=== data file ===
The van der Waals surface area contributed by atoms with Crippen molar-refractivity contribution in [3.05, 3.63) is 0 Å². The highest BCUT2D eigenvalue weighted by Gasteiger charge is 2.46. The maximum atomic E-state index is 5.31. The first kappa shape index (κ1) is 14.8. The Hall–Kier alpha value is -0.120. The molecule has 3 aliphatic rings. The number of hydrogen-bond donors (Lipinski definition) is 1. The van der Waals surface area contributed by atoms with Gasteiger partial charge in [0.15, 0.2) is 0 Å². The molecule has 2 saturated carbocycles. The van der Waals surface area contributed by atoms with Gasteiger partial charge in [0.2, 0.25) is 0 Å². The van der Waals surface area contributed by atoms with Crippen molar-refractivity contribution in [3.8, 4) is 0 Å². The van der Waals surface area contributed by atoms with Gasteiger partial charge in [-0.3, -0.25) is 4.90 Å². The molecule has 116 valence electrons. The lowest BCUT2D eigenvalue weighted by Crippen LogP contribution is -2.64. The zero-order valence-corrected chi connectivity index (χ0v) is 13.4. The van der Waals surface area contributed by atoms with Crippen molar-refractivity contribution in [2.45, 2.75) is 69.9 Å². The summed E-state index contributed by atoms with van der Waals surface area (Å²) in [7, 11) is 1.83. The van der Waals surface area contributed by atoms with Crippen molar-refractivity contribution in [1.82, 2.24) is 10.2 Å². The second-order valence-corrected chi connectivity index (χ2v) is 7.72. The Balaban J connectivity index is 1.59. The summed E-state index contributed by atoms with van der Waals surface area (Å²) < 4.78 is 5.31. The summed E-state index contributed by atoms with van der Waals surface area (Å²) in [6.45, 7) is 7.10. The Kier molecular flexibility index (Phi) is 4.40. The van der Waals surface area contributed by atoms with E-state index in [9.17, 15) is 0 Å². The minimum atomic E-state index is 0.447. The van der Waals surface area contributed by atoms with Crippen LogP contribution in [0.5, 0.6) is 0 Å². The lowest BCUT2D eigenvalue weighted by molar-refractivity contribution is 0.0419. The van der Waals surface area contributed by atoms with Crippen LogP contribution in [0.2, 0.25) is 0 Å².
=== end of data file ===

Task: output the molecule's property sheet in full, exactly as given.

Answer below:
The van der Waals surface area contributed by atoms with Crippen molar-refractivity contribution in [3.05, 3.63) is 0 Å². The highest BCUT2D eigenvalue weighted by Gasteiger charge is 2.46. The maximum atomic E-state index is 5.31. The first kappa shape index (κ1) is 14.8. The Hall–Kier alpha value is -0.120. The molecule has 3 aliphatic rings. The number of hydrogen-bond donors (Lipinski definition) is 1. The van der Waals surface area contributed by atoms with Gasteiger partial charge in [0.15, 0.2) is 0 Å². The molecule has 2 saturated carbocycles. The van der Waals surface area contributed by atoms with Gasteiger partial charge in [0.2, 0.25) is 0 Å². The van der Waals surface area contributed by atoms with Crippen molar-refractivity contribution in [3.8, 4) is 0 Å². The van der Waals surface area contributed by atoms with Gasteiger partial charge in [-0.3, -0.25) is 4.90 Å². The molecule has 116 valence electrons. The lowest BCUT2D eigenvalue weighted by Crippen LogP contribution is -2.64. The zero-order valence-corrected chi connectivity index (χ0v) is 13.4. The van der Waals surface area contributed by atoms with Crippen molar-refractivity contribution in [2.45, 2.75) is 69.9 Å². The summed E-state index contributed by atoms with van der Waals surface area (Å²) in [7, 11) is 1.83. The van der Waals surface area contributed by atoms with Crippen molar-refractivity contribution in [1.82, 2.24) is 10.2 Å². The second-order valence-corrected chi connectivity index (χ2v) is 7.72. The Balaban J connectivity index is 1.59. The summed E-state index contributed by atoms with van der Waals surface area (Å²) < 4.78 is 5.31. The summed E-state index contributed by atoms with van der Waals surface area (Å²) in [6.45, 7) is 7.10. The Kier molecular flexibility index (Phi) is 4.40. The van der Waals surface area contributed by atoms with E-state index in [9.17, 15) is 0 Å². The minimum atomic E-state index is 0.447. The van der Waals surface area contributed by atoms with Crippen LogP contribution in [0.5, 0.6) is 0 Å². The lowest BCUT2D eigenvalue weighted by molar-refractivity contribution is 0.0419. The van der Waals surface area contributed by atoms with Crippen LogP contribution in [0.2, 0.25) is 0 Å².